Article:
With focus shifting on films based on quality contemporary content and new age technology, filmmaker Vikram Bhatt has come up with an ambitious horror project titled ‘Haunted’ in 3D. Sharing intricacies about his latest venture, Vikram talks about India’s new wave 3D stereoscopic technology and his passion for genre horror.
The man who breathed a new lease of life into horror films in Indian cinema with ‘Raaz’, ‘1920’ and ‘Shaapit’, Vikram talks at length about ‘Haunted’ with Bikas Bhagat of Spicezee.com
Q. Horror is your forte. Sometime back you said no more horror flicks, but again you are back with one in 3D! How was the idea born?
A. The idea was there from the very beginning, but what stopped me was the lack of required technology. Once during creative members’ group meeting, I got a call from a production house informing me that they have acquired new stereoscopic 3D technology. This immediately prompted me to come up with the ‘scariest film ever’ ‘Haunted’, which definitely is not for the faint hearted. And yes, I did say I won’t dabble into horror after my successful trilogy with ‘Raaz’, ‘1920’ and ‘Shaapit’, what I really meant was I didn’t want to make anything similar to what I’d done before. What seduced me this time was the 3D aspect which was different as well as challenging.
Q. What challenges did you face while making India’s first stereoscopic 3D film?
A. The challenge began from the scripting stage itself because we had to visualize the country`s first next generation stereoscopic 3D film. It was all new. The style was new, the technology was new. We had to acquaint ourselves with the technology, learn it, adapt to it. That was a major feat and I must thank the entire technical team. They were brilliant. We would never have been able to achieve this unique milestone in Indian cinema without them.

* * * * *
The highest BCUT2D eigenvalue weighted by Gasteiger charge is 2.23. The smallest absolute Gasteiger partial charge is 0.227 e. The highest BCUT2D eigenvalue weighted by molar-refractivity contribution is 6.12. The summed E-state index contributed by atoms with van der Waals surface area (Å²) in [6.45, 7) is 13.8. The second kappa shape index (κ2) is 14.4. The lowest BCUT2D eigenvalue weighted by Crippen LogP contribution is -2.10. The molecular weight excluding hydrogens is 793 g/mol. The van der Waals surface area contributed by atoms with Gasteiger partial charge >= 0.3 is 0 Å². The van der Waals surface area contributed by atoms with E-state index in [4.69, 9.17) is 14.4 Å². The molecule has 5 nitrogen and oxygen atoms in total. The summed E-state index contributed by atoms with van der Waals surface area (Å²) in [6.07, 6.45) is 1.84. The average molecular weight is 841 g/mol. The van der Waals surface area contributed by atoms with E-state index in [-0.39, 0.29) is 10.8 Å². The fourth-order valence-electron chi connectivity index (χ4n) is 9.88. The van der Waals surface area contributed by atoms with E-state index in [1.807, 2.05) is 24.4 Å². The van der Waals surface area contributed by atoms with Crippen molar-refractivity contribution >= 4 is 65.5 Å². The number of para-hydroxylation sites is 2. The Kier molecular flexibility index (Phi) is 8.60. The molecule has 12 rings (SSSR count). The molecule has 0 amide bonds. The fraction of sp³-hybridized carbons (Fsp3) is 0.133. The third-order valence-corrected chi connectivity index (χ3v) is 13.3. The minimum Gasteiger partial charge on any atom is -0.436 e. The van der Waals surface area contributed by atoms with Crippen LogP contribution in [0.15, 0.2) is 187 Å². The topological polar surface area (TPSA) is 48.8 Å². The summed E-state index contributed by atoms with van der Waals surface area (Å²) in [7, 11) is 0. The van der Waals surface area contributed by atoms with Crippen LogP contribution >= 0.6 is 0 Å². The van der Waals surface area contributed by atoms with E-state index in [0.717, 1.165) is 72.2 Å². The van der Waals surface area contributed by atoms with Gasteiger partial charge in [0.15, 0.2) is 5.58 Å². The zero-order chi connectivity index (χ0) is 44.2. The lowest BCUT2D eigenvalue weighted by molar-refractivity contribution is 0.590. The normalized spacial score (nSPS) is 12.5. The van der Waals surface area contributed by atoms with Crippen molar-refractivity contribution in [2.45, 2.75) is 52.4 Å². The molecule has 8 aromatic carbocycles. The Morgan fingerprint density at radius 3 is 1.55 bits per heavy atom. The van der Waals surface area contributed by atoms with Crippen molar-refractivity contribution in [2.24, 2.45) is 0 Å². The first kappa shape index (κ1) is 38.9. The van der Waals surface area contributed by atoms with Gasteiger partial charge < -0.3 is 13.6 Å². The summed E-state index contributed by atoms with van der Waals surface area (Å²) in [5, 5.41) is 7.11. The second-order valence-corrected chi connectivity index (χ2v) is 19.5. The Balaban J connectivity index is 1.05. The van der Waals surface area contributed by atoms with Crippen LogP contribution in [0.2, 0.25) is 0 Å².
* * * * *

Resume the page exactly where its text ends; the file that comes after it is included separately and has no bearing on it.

Q. Not everyone likes to see horror, but you have always worked your way around people’s expectations. How?
A. Horror is a niche genre because it`s more or less about adult content, so that cuts off children. And then, everyone doesn`t want to pay to get scared. However, horror always has a loyal audience. All my horror films have done well. ‘Raaz’ has done the best business and there`s ‘1920’ which also did well. In India, we don`t like horror for its sake. It will never work until it is enmeshed in relationships, and daily lives of people. I try to make it work because superstition is deep-rooted here, and there is always a mystery element to superstitions which excites me to exploit them in my movies.
Q. Share with us the experience of exploring the 3D space and also how instrumental is it for the success of a film?
A. Technology has definitely proved vital in providing a new dimension to film making business in India. Not that 3D has not been explored before, but earlier films were converted and viewed with special glasses to mimic the effects of 3D, while in ‘Haunted’, the films are shot with special 3D stereoscopic digital motion picture cameras that use special sensors which are then complemented with special projection equipment to provide the illusion of depth when viewing the film.
However, at the end of the day, it is just a medium to make it look more authentic or I should say close to real to an extent that you seem to be in the midst of things. Story is most important and will always remain like that. After all what sells in India is a good film.
Q. What’s the definition of horror for you?
A. Horror for me is something which can unnerve you. Horror sells fear. The thrill and chill that sends your adrenalin rushing.
Q. So, how did this innate fixation with horror develop?
A. I have been obsessed with fear ever since I was a child. I have always loved to hear and narrate horror stories and that’s why I wanted to create a new benchmark in this genre through every possible medium of technology available.
Q. Have you ever experienced an existence of any ‘supernaturals’ around you?
A. I believe in ghosts. I live with them. I can feel their existence. But again, I also believe these are things which when you share are ridiculed. It’s always the one who experiences it can relate with it. There are many things unexplained, and though personally I haven’t experienced a supernatural being around me, but I do want to explore the mystery associated with it.
Q. What more can we know about Vikram Bhatt?
A. (Laughs) That he is a loner. I have seen many highs and lows in my personal life and I consider spirits to be my best friends. I prefer to live a lonely life myself instead of making someone else’s life lonely.